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In response to recent polls showing that female voters may favor Republicans in today’s election, the New York Times features a discussion about why women’s allegiance might be shifting. Most of the discussion is so hair-splittingly safe that the “why” is wholly unaddressed, but one brave commenter actually ventures a guess: There are simply more Republican women on the ballot.
This is a perfectly reasonable explanation (though it suggests that women care more about anatomy than ability). This year, the Republicans have nominated a record number of female candidates and Sarah Palin’s motley crew has gained enormous national attention.
But I’m not sure that sheer numbers could really change our stripes.
I think this actually goes much deeper, to a cultural shift that the Republicans have picked up on while the Democrats refuse to get on board.
So what is this shift all about?
Recently, I’ve seen something in conservative female candidates that I’ve never seen in politics before: femininity.
Two weeks ago, the New York Times featured an article on conservative fashion, including a slide show that highlights the stark difference between the political parties’ styles. Republican women are stepping out in hip-hugging skirts, ruffly blouses, and stylish jackets, while Democratic women are still rocking the boxy pantsuit.
You might think that style choices shouldn’t matter. But whatever your politics, they matter. And this time, I think they should.
I’m reminded of Anna Wintour’s famously scathing letter when Hillary Clinton refused to appear in Vogue during the 2008 election for fear of appearing “too feminine.” Ms. Wintour, never one to mess with, wrote:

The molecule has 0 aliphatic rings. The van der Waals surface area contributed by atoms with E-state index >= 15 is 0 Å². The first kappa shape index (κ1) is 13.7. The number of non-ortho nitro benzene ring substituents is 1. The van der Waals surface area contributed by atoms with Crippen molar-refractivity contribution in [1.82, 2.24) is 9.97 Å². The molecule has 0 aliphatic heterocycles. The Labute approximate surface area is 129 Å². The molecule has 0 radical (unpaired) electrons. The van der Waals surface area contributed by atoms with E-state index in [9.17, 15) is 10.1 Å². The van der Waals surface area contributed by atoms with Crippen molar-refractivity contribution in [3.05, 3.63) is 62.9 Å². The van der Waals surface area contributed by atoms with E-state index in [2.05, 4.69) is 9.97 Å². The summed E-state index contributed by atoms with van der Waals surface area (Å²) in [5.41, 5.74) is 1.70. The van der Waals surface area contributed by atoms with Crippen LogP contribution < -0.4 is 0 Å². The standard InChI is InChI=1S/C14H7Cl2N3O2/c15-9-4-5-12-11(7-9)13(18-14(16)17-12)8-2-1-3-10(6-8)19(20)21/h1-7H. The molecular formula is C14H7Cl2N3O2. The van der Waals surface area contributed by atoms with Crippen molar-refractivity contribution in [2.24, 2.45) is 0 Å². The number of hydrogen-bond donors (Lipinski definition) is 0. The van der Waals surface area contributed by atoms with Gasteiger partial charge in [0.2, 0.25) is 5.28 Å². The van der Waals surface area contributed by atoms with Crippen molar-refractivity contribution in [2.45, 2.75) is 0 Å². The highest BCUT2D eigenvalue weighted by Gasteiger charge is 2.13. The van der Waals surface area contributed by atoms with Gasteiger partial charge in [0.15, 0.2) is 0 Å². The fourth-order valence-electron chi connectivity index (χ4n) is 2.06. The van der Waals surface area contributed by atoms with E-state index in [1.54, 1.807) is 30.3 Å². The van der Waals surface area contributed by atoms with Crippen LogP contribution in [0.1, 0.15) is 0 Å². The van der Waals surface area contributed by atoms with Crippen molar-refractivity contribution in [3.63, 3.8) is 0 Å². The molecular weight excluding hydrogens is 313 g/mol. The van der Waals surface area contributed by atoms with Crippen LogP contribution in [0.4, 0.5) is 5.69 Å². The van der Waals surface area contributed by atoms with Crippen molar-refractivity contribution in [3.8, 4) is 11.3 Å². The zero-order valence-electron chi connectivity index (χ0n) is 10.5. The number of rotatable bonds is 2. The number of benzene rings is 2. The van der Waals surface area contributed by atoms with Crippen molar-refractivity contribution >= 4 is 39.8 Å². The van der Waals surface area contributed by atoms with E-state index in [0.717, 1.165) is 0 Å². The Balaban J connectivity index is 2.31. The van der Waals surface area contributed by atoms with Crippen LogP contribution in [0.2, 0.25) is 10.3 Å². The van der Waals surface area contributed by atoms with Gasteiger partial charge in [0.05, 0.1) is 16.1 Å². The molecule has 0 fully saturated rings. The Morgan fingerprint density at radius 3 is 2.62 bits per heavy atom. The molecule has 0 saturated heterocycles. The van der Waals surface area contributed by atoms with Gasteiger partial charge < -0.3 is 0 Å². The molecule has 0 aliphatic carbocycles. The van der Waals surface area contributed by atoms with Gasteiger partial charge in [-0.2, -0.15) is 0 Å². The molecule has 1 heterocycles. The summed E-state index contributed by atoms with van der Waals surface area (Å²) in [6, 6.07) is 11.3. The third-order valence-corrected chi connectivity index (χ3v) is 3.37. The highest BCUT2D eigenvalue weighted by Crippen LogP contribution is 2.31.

“The notion that a contemporary woman must look mannish in order to be taken seriously as a seeker of power is frankly dismaying…I do think Americans have moved on from the power-suit mentality, which served as a bridge for a generation of women to reach boardrooms filled with men. Political campaigns that do not recognize this are making a serious misjudgment.”
That misjudgment goes beyond our style choices and touches on a larger issue that those noxious pantsuits have come to represent.
Femininity, as a whole, has long suffered our collective disrespect. Feminine women are dismissed. Feminine men are scorned. Despite all our strides toward equality, femininity is still distinctly lesser. As a culture, we seem to be under the disturbingly mistaken impression that femininity cannot coexist with intelligence, strength, and power.
It’s time for that to change.
Thankfully, I think it is changing. Slowly, I see my generation starting to respect traditionally feminine traits, and to embody (or hope for) a world where girlie girls can debate economics and heroic hunks can cry when they read Jane Eyre.
So come on, Dems. Shred those pastel pantsuits. This train is leaving, with or without you. It’s time to get on board.
When I watch Mad Men, I look at Trudy Campbell, always so put-together and cheery and totally in favor of Pete, and I think, my God, I could never be you. Surely, I’d explode. Or make someone else explode.
But now, one brave blogger, over at Jen but Never Jenn, is on a one-week mission to prove it’s possible. She is taking on the 50s Housewife Experiment: Husband Obsessed Edition with exemplary vigor, all the way down to boosting his ego with some cute little star-shaped cookies. Who needs rally girls when you can have a wife?!
I was devouring Day 1 of this hilarious experiment, when I stumbled on a habit of highly effective housewives that all of us today could take a cue from.
So what is that habit? Let’s take a look:
“He then unloaded what was on his mind (trying to get the swing of things at his new job, especially the lingo and acronyms they heavily use) and I attempted to “lize” (listen with my eyes) throughout it all. … As suggested, I gave no advice but encouraged him to keep at it, that he’d get the hang of things and gently reminded him about raising his EQ (Enthusiasm! Quotient!). This is so *not* my style of motivation normally (I like to come up with solutions, not cheerlead), so I found this to be largely an exercise in restraint on my part.”
I imagine that most modern women would second her objection to lizing. (Major technical advances have allowed us to listen with our ears and actually process the information).